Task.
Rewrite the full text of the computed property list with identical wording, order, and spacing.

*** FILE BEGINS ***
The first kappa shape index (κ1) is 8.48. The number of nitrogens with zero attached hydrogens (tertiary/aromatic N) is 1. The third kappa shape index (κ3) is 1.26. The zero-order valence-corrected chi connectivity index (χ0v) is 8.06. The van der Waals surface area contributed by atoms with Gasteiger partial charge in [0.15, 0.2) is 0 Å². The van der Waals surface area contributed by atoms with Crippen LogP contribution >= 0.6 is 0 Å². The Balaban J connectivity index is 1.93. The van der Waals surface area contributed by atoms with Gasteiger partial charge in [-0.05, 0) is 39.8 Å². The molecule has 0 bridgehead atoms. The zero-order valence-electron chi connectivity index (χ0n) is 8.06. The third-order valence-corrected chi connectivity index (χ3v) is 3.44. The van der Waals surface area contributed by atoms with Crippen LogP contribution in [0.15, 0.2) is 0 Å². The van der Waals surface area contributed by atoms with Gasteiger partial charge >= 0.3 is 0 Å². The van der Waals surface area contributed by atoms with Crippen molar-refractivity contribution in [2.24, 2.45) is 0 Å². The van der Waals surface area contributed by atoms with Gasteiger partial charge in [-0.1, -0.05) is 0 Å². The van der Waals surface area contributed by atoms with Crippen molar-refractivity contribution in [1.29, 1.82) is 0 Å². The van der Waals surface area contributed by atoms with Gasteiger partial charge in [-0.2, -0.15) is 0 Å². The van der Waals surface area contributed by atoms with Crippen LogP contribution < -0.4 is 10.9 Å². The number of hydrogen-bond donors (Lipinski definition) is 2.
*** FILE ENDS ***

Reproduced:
The first kappa shape index (κ1) is 8.48. The number of nitrogens with zero attached hydrogens (tertiary/aromatic N) is 1. The third kappa shape index (κ3) is 1.26. The zero-order valence-corrected chi connectivity index (χ0v) is 8.06. The van der Waals surface area contributed by atoms with Gasteiger partial charge in [0.15, 0.2) is 0 Å². The van der Waals surface area contributed by atoms with Crippen LogP contribution >= 0.6 is 0 Å². The Balaban J connectivity index is 1.93. The van der Waals surface area contributed by atoms with Gasteiger partial charge in [-0.05, 0) is 39.8 Å². The molecule has 0 bridgehead atoms. The zero-order valence-electron chi connectivity index (χ0n) is 8.06. The third-order valence-corrected chi connectivity index (χ3v) is 3.44. The van der Waals surface area contributed by atoms with Crippen LogP contribution in [0.15, 0.2) is 0 Å². The van der Waals surface area contributed by atoms with Gasteiger partial charge >= 0.3 is 0 Å². The van der Waals surface area contributed by atoms with Crippen molar-refractivity contribution in [2.24, 2.45) is 0 Å². The van der Waals surface area contributed by atoms with Gasteiger partial charge in [-0.1, -0.05) is 0 Å². The van der Waals surface area contributed by atoms with Crippen molar-refractivity contribution in [1.29, 1.82) is 0 Å². The van der Waals surface area contributed by atoms with Gasteiger partial charge in [-0.2, -0.15) is 0 Å². The van der Waals surface area contributed by atoms with Crippen LogP contribution < -0.4 is 10.9 Å². The number of hydrogen-bond donors (Lipinski definition) is 2.